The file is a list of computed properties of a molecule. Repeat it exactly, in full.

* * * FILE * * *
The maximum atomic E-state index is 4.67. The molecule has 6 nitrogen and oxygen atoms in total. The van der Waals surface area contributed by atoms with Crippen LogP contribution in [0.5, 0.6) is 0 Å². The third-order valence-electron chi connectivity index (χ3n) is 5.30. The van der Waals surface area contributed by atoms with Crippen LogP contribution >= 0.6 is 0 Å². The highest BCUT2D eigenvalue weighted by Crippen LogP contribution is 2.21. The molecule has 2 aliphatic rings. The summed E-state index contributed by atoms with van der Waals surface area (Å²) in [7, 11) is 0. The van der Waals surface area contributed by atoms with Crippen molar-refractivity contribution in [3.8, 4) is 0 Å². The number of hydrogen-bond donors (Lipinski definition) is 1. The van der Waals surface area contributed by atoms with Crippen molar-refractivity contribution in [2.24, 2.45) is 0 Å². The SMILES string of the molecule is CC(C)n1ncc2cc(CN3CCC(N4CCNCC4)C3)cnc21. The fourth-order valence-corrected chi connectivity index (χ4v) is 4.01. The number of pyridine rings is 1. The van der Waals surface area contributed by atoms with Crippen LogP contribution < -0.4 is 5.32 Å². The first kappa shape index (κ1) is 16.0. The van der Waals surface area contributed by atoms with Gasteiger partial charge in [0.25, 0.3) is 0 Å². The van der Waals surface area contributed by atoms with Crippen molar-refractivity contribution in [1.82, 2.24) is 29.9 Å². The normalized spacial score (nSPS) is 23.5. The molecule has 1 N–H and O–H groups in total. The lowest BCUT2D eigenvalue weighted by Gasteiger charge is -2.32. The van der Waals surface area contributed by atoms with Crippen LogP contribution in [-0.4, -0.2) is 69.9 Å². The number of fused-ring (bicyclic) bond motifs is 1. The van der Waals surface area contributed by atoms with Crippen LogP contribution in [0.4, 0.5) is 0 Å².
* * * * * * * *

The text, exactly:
The maximum atomic E-state index is 4.67. The molecule has 6 nitrogen and oxygen atoms in total. The van der Waals surface area contributed by atoms with Crippen LogP contribution in [0.5, 0.6) is 0 Å². The third-order valence-electron chi connectivity index (χ3n) is 5.30. The van der Waals surface area contributed by atoms with Crippen LogP contribution >= 0.6 is 0 Å². The highest BCUT2D eigenvalue weighted by Crippen LogP contribution is 2.21. The molecule has 2 aliphatic rings. The summed E-state index contributed by atoms with van der Waals surface area (Å²) in [7, 11) is 0. The van der Waals surface area contributed by atoms with Crippen molar-refractivity contribution in [3.8, 4) is 0 Å². The number of hydrogen-bond donors (Lipinski definition) is 1. The van der Waals surface area contributed by atoms with Crippen molar-refractivity contribution in [2.24, 2.45) is 0 Å². The SMILES string of the molecule is CC(C)n1ncc2cc(CN3CCC(N4CCNCC4)C3)cnc21. The fourth-order valence-corrected chi connectivity index (χ4v) is 4.01. The number of pyridine rings is 1. The van der Waals surface area contributed by atoms with Crippen LogP contribution < -0.4 is 5.32 Å². The first kappa shape index (κ1) is 16.0. The van der Waals surface area contributed by atoms with Gasteiger partial charge in [0.25, 0.3) is 0 Å². The van der Waals surface area contributed by atoms with Crippen molar-refractivity contribution in [1.82, 2.24) is 29.9 Å². The normalized spacial score (nSPS) is 23.5. The molecule has 1 N–H and O–H groups in total. The lowest BCUT2D eigenvalue weighted by Gasteiger charge is -2.32. The van der Waals surface area contributed by atoms with Crippen LogP contribution in [-0.4, -0.2) is 69.9 Å². The number of fused-ring (bicyclic) bond motifs is 1. The van der Waals surface area contributed by atoms with Crippen LogP contribution in [0.4, 0.5) is 0 Å².